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Shuttle Mission STS-119, Carrying Two Teachers, Will Not Launch As Planned

February 21st, 2009. By Dave Oei. 4,241 views.
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Discovery on STS-119 at the Vehicle Assembly Building.  Photo courtesy of NASA.

Discovery at the Vehicle Assembly Building in January 2009. Photo courtesy of NASA.

The again-delayed shuttle mission STS-119 is supposed to be special for a number of reasons.  First, three of the would-be astronauts are first-timers, and of those two are former educators.  Joseph Acaba and Richard Arnold were both former high school teachers who were elevated to the ranks of Mission Specialists after undergoing NASA’s standard training for all astronauts.  The hope, of course, is to continue to spark the imagination of students everywhere and engage them on an academic level.

But this mission seeks to accomplish much more.  As the 10th-to-the-last shuttle mission ever (unless things change), STS-119 seeks to install the final set of solar arrays onto the International Space Station and fix the failed toilet to tap urine conversion system.

Of course there will be a wealth of on-board science experiments and ISS construction that will ensue over the 14 day mission.  But one interesting bit includes a one-off heat shield tile that will be placed under the left wing.  It will sport an irregular bump of 0.25 inches and will be monitored during re-entry at Mach 15 to understand the heating effects on that tile.  I can’t wait to catch the video on YouTube.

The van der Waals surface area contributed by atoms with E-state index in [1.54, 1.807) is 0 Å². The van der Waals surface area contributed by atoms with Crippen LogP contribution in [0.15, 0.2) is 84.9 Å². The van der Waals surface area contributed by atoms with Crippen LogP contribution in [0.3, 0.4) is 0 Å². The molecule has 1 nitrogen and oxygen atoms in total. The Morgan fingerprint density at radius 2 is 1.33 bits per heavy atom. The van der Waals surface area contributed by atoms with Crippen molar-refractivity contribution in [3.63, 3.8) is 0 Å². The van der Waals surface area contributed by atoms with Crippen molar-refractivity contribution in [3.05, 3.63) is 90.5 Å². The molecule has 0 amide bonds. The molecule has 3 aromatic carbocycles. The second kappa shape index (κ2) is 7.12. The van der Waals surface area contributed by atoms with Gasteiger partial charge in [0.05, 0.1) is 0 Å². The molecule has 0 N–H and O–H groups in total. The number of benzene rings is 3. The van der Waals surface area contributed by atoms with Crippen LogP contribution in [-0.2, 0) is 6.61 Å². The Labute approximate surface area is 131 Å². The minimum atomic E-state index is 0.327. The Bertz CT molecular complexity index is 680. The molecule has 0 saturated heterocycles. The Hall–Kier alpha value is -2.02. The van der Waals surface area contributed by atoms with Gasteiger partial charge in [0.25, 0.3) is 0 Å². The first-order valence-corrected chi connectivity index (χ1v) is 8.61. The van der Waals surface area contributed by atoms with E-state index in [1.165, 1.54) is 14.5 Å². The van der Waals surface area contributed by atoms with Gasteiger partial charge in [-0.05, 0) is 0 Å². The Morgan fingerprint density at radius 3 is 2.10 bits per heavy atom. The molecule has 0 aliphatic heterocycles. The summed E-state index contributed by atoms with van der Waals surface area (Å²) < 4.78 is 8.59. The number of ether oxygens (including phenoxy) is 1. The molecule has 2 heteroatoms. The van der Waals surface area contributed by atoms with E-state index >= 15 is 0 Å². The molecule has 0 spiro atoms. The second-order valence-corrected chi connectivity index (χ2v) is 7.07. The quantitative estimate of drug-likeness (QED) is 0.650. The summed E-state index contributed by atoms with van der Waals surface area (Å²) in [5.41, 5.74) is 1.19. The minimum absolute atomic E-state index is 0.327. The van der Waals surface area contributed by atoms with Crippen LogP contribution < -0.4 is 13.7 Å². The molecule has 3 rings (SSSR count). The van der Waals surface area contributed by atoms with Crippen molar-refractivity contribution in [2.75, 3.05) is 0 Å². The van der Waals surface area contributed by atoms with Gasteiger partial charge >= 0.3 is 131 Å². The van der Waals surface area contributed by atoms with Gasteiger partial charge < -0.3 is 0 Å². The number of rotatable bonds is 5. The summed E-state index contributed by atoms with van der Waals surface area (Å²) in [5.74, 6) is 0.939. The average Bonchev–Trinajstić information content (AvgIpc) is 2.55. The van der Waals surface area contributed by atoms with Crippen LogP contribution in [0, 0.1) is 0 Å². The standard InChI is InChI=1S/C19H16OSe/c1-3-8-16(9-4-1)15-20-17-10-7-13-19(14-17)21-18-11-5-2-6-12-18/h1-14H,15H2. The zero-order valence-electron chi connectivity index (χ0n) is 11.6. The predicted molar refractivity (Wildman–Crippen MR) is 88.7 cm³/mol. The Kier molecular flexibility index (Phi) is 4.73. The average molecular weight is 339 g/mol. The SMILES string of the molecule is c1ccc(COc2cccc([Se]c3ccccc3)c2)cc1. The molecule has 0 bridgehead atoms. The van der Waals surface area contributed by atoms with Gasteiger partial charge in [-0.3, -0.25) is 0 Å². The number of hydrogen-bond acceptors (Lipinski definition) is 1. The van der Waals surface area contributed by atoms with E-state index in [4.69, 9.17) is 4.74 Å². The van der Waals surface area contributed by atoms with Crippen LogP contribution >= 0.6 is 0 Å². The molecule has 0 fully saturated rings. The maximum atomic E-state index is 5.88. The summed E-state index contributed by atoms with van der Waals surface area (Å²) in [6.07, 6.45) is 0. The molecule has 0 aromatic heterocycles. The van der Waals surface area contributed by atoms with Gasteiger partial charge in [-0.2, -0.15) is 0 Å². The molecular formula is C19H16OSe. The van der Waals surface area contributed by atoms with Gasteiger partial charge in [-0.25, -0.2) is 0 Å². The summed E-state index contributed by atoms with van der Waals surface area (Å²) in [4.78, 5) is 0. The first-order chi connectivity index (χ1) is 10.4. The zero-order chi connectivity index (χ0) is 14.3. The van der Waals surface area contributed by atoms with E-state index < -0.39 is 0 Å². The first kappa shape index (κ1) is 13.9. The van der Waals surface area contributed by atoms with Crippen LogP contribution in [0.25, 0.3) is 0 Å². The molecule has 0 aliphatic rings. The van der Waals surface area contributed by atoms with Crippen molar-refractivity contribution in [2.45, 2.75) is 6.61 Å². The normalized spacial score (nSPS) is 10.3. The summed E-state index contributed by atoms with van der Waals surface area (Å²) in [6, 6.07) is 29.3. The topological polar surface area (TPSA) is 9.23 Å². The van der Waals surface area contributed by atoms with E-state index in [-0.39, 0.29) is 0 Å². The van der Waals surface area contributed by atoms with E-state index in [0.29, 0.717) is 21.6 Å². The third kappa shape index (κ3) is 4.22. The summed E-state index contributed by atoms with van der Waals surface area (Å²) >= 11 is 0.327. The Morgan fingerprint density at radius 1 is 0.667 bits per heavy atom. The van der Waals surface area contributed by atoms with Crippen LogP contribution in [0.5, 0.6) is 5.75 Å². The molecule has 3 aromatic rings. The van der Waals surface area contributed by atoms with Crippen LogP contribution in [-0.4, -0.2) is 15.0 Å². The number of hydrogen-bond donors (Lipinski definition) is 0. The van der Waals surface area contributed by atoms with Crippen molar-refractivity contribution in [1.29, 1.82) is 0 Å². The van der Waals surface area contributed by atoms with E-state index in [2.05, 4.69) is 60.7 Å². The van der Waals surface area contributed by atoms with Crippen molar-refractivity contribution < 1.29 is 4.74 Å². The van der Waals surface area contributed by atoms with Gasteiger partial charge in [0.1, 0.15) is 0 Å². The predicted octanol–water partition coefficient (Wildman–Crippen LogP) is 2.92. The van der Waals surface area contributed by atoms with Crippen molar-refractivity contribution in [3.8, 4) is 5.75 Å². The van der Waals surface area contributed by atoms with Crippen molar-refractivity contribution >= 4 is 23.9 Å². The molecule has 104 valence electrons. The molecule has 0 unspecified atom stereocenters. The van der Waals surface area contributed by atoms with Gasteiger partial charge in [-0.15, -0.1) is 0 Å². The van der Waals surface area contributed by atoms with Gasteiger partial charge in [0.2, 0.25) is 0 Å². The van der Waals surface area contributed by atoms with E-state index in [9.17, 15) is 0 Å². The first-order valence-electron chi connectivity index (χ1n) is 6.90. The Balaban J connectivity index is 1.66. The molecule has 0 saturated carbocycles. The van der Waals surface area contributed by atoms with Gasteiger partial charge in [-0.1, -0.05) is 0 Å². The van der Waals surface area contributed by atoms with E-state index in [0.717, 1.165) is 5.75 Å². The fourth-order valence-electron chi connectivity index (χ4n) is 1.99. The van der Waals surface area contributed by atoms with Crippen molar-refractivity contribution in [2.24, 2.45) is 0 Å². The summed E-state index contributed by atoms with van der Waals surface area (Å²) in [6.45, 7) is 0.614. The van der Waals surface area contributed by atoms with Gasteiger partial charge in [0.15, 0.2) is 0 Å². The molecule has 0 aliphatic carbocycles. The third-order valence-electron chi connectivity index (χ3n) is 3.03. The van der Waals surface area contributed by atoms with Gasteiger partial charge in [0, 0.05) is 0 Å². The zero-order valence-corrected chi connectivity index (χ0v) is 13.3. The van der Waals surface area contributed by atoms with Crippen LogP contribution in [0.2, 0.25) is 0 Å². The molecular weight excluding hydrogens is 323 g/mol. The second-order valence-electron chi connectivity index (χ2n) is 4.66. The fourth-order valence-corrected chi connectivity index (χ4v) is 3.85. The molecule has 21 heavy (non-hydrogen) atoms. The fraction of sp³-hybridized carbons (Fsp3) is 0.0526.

Oh, why is this mission delayed?  Endeavor’s flight in November 2008 was marred by a failure of a hydrogen flow control valve, one of three that adjusts the flow of gaseous hydrogen to fill the void of liquid hydrogen used during assent.  Fortunately, this particular failure was compensated for by the other two and the assent proceeded without a hitch.  But upon landing and an inspection of the valve, engineers were left with answering a basic question: Could this failure have led to catastrophe?

Well, it’s 6 days before the intended launch date of February 27.  And without a firm answer, NASA has wisely decided to postpone the mission.

More to come…


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